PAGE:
The Way We Get By: Gina Yashere Has Been Doing Yoga and Transcendental Meditation

The comedian and Bob Hearts Abishola co-creator is hunkering down with her girlfriend in L.A., just trying to stay healthy and creative.

Most of us are sequestered in our homes, doing our part to slow the spread of COVID-19. That includes some of our favorite artists, so we’re asking them to tell us about one thing — a book, a movie, a record, whatever — that’s helping them get through this difficult time.

I’ve been at home and healthy during the quarantine, and I’m counting my blessings. I’m in L.A., I have a home a nice home to quarantine in, and my girlfriend who lives in New York was able to get out in time and join me here, so we’re quarantining together. Not everybody has that.

I’m trying to keep as creative and busy as possible so that I’ll come out the other end with something to give back. There’s a lot of people out there who are isolated and quarantining alone, so my girlfriend and I have been making Corona Diaries videos nearly every day, to keep people entertained and take their mind off what’s going on. I’m also writing; I’ve got a book coming out next year, so I thought, “This is the perfect time to knuckle down and get it done.” I was supposed to be writing it while I was on the road doing some live shows, but obviously that all got canceled.

Gina Yashere doing yoga during simpler times (part 1)

I’ve been staying active with yoga, and I found couple of really good exercise people that I train with every other day. The yoga for me is a constant, and I meditate twice a day as well, because I do Transcendental Meditation. The yoga gets me moving, so I don’t become stagnant in the house. It also keeps my focus centered and calms me for the day; when I feel myself getting agitated by what’s happening in the world, I use that to center myself, keep positive, keep calm. It’s that whole yogi Zen thing. I’ve never really been into woo-woo shit, but now I’m finding it very helpful.

I started Transcendental Meditation when I was diagnosed with high blood pressure about a year ago. The only reason I discovered it is because when I was back in London, I bought my mum a blood pressure monitor because she’s getting older. When I was showing her how to use it, I strapped it on my wrist and then thought, “Hold on a minute, these are very high numbers – what is happening?” It turned out I had way higher blood pressure than my mum, so my doctor, who practices both Western medicine and holistic medicine, prescribed me high blood pressure medication and Transcendental Meditation.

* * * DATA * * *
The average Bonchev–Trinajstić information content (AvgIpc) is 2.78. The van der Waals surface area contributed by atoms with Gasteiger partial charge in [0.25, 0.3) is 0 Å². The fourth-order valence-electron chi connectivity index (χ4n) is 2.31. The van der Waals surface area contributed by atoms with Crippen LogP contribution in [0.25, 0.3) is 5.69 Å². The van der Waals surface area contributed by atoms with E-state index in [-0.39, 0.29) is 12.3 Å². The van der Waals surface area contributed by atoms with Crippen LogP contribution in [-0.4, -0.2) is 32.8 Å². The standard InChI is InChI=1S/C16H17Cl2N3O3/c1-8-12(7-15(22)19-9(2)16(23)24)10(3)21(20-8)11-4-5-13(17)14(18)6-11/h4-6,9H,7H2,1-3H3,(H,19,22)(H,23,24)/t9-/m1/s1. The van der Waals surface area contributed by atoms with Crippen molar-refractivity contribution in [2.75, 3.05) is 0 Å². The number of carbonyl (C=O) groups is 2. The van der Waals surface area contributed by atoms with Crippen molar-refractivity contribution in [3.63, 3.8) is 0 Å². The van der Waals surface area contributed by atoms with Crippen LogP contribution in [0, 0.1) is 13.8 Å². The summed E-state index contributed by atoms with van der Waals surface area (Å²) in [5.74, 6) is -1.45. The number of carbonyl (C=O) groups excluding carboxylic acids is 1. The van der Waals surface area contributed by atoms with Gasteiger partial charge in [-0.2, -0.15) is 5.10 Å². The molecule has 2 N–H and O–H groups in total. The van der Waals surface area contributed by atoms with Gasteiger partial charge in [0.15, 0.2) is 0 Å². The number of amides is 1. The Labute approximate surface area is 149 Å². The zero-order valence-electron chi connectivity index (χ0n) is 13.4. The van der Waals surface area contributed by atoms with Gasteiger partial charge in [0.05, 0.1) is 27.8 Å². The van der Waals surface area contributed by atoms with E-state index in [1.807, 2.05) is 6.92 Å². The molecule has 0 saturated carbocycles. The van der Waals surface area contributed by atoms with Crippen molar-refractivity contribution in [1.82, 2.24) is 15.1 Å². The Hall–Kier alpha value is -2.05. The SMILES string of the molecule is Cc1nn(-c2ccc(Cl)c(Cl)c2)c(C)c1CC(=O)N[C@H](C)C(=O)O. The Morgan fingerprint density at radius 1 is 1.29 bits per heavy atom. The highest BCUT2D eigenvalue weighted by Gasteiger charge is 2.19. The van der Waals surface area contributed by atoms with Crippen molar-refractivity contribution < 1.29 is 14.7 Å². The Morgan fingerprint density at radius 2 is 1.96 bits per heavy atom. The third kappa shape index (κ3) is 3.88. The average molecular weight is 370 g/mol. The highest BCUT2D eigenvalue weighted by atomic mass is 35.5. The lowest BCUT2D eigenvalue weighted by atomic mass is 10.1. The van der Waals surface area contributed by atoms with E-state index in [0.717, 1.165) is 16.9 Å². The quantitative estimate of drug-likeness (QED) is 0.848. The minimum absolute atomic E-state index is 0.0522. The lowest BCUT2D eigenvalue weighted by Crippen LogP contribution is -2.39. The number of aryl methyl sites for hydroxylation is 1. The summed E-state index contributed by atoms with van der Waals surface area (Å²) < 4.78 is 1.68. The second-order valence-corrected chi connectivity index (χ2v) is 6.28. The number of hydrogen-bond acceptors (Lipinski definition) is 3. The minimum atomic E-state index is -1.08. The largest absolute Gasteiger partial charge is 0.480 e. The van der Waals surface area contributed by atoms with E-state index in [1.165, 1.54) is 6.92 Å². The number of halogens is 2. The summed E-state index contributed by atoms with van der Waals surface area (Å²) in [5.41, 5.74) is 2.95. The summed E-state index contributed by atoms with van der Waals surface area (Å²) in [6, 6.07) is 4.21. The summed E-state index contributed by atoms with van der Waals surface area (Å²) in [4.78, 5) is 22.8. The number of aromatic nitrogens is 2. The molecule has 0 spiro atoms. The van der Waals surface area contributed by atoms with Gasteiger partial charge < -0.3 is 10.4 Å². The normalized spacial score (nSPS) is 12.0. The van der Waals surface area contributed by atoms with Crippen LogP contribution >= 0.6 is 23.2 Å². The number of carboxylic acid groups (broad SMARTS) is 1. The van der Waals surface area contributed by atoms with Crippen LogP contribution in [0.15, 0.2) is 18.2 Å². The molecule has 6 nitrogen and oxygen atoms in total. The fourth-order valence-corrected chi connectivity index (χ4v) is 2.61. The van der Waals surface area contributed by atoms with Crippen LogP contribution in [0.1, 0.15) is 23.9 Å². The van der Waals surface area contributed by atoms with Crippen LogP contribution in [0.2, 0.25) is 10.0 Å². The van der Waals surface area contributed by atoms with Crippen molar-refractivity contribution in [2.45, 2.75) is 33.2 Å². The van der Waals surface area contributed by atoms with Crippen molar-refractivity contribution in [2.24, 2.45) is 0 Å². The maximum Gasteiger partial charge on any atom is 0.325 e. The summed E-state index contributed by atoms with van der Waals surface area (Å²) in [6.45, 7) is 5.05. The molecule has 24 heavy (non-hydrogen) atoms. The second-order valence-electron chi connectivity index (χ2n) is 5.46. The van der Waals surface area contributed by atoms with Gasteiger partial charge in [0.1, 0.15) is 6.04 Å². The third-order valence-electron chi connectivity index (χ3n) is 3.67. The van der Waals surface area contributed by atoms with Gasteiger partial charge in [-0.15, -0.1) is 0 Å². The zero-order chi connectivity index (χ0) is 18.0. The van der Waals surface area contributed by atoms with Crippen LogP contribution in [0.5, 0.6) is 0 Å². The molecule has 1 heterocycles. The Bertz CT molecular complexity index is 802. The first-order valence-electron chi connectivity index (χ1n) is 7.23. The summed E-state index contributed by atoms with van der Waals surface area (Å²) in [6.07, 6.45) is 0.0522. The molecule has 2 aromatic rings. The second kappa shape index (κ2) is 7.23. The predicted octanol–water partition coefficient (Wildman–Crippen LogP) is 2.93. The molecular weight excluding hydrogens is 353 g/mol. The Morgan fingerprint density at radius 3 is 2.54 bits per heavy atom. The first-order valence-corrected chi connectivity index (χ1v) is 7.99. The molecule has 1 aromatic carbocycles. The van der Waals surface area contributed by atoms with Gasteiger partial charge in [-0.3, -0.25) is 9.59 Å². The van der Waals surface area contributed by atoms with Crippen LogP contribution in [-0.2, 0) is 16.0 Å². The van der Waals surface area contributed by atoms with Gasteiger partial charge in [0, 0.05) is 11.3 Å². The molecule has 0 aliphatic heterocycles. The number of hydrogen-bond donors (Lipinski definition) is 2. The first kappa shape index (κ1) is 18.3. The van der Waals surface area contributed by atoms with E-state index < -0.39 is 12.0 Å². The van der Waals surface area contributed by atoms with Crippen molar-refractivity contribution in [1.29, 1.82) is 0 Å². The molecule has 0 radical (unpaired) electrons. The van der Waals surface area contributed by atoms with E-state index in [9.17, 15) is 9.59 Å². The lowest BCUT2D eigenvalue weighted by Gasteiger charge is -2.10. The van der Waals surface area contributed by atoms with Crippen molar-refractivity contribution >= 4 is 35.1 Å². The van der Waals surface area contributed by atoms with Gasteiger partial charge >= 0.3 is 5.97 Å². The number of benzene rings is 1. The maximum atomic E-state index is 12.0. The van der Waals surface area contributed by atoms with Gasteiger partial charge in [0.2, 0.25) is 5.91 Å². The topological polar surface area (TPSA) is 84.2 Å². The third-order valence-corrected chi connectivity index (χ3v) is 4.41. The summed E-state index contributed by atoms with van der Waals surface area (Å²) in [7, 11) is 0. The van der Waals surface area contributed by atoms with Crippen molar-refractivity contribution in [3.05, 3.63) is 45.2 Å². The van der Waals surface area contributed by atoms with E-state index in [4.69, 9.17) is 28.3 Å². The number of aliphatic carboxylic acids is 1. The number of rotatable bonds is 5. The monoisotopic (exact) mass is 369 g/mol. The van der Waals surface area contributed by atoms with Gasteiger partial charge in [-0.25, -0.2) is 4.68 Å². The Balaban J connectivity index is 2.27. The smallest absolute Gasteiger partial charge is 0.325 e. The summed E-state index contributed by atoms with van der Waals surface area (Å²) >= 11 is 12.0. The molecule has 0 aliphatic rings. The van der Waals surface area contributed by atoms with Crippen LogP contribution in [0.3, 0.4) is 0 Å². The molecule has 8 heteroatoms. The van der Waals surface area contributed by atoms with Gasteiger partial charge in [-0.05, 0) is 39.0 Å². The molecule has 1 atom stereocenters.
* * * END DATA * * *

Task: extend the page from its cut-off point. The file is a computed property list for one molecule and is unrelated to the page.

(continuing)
Before, I’d always been skeptical about meditation, because I couldn’t do it. My brain was too scattered and I couldn’t keep still. The whole “Imagine yourself walking through a field of white flowers …” thing? I can’t do that shit, and I hate people talking to me when I’m meditating. But TM tapped into something for me; they give you a short mantra that you recite in your brain, and if your brain goes off onto other tangents, then so be it. It’s still meditation. (I remember when I first spoke to my instructor, I said, “I don’t think I’m doing this right, because my meditation this morning was 20 minutes of me thinking about the last episode of Game of Thrones!”) I’ve done TM every day consistently for the last year, and I can’t cope without it now; when I meditate for 20 minutes, I feel like I’ve woken up from a refreshing nap.

Gina Yashere doing yoga during simpler times (part 2)

I’ve been doing yoga a lot longer. I was diagnosed with lupus back in 2005, and doctors were pumping me full of steroids and painkillers which were causing more pain and more health issues. At one point, the doctors were telling me, “Maybe we should try chemotherapy, blast your immune system to nothing and start from scratch?” At this point, I felt like they were experimenting on me like a guinea pig because they didn’t know what they were doing, so I started looking into alternative therapies. I first detoxed and then started cutting out meat and all acidic foods and began eating a vegan raw diet. Immediately, I saw differences and I’ve been off my lupus medication for 11 years now. It was in that whole discovery period that I went to a detox place in Thailand where they told me that yoga is also very good to help for the body. As I was living in L.A. at the time, I started to go to the Bikram Yoga College of India. I there for during the time when he was abusing all those women. I didn’t see any of that, but I never did any of his classes because I found him creepy. Now, I do flow yoga, and since this lockdown started, I’ve been practicing pretty much every day. It really helps.

We can’t change what’s happening right now, and there’s nothing much we can do to impact it. So, we can either wallow in the sadness and fear of it, or just try and use this time to come out the other end of it as better people. And that’s what I’m trying to do.

Gina Yashere is an internationally acclaimed comedian who broke onto the American comedy scene as one of 10 finalists on Last Comic Standing in 2007 and went on to be named one of The Hollywood Reporter’s Top 10 Rising Talents. She currently co-stars in Chuck Lorre’s CBS comedy series Bob Hearts Abishola and is also a co-creator, writer and producer on the show. Yashere’s latest standup specials include Skinny B*tch and Laughing to America, both on Netflix. She can also be seen in season two of Netflix’s half-hour comedy series The Standups. Her third special, Ticking Boxes, was available on NBC’s Seeso. Yashere has appeared on The Daily Show with Trevor Noah as the British Correspondent, The Tonight Show with Jay Leno in a regular sketch comedy series in which she gave fake psychic readings on the street, and Def Comedy Jam as the first and only British comic to perform on the show. Born and raised in London to Nigerian parents, Yashere currently resides in Los Angeles. (Photo by Steve Peirce.)